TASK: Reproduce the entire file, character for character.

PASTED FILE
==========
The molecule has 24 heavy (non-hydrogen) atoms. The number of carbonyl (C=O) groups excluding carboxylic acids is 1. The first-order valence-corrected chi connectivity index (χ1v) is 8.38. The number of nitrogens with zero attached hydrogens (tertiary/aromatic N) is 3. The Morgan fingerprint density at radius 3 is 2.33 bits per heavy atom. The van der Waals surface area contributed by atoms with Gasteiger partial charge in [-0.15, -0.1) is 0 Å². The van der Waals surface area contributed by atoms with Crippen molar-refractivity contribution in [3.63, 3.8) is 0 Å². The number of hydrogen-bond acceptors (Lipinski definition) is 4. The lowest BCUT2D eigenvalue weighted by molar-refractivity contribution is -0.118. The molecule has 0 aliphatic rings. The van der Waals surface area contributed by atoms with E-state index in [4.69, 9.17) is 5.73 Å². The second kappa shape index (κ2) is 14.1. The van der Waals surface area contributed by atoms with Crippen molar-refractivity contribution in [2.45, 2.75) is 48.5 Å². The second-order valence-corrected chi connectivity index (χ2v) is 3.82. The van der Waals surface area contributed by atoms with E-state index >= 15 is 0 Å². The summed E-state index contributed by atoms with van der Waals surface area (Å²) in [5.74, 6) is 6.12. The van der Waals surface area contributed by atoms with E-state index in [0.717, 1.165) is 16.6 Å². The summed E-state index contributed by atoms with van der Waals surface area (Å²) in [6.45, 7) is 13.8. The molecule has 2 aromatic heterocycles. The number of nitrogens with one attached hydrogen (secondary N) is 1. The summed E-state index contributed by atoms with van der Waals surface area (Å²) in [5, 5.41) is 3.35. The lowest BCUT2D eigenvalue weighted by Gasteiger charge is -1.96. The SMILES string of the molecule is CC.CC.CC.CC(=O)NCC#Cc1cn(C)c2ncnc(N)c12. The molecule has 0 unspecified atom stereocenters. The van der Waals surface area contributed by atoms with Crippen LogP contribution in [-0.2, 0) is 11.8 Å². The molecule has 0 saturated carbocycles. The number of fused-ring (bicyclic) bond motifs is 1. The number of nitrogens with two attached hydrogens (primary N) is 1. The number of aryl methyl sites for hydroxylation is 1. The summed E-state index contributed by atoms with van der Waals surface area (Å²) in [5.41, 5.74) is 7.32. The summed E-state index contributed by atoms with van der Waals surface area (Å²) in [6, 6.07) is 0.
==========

The molecule has 24 heavy (non-hydrogen) atoms. The number of carbonyl (C=O) groups excluding carboxylic acids is 1. The first-order valence-corrected chi connectivity index (χ1v) is 8.38. The number of nitrogens with zero attached hydrogens (tertiary/aromatic N) is 3. The Morgan fingerprint density at radius 3 is 2.33 bits per heavy atom. The van der Waals surface area contributed by atoms with Gasteiger partial charge in [-0.15, -0.1) is 0 Å². The van der Waals surface area contributed by atoms with Crippen molar-refractivity contribution in [3.63, 3.8) is 0 Å². The number of hydrogen-bond acceptors (Lipinski definition) is 4. The lowest BCUT2D eigenvalue weighted by molar-refractivity contribution is -0.118. The molecule has 0 aliphatic rings. The van der Waals surface area contributed by atoms with E-state index in [4.69, 9.17) is 5.73 Å². The second kappa shape index (κ2) is 14.1. The van der Waals surface area contributed by atoms with Crippen molar-refractivity contribution in [2.45, 2.75) is 48.5 Å². The second-order valence-corrected chi connectivity index (χ2v) is 3.82. The van der Waals surface area contributed by atoms with E-state index >= 15 is 0 Å². The summed E-state index contributed by atoms with van der Waals surface area (Å²) in [5.74, 6) is 6.12. The van der Waals surface area contributed by atoms with E-state index in [0.717, 1.165) is 16.6 Å². The summed E-state index contributed by atoms with van der Waals surface area (Å²) in [6.45, 7) is 13.8. The molecule has 2 aromatic heterocycles. The number of nitrogens with one attached hydrogen (secondary N) is 1. The summed E-state index contributed by atoms with van der Waals surface area (Å²) in [5, 5.41) is 3.35. The lowest BCUT2D eigenvalue weighted by Gasteiger charge is -1.96. The SMILES string of the molecule is CC.CC.CC.CC(=O)NCC#Cc1cn(C)c2ncnc(N)c12. The molecule has 0 unspecified atom stereocenters. The van der Waals surface area contributed by atoms with Crippen LogP contribution in [-0.2, 0) is 11.8 Å². The molecule has 0 saturated carbocycles. The number of fused-ring (bicyclic) bond motifs is 1. The number of nitrogens with two attached hydrogens (primary N) is 1. The number of aryl methyl sites for hydroxylation is 1. The summed E-state index contributed by atoms with van der Waals surface area (Å²) in [5.41, 5.74) is 7.32. The summed E-state index contributed by atoms with van der Waals surface area (Å²) in [6, 6.07) is 0.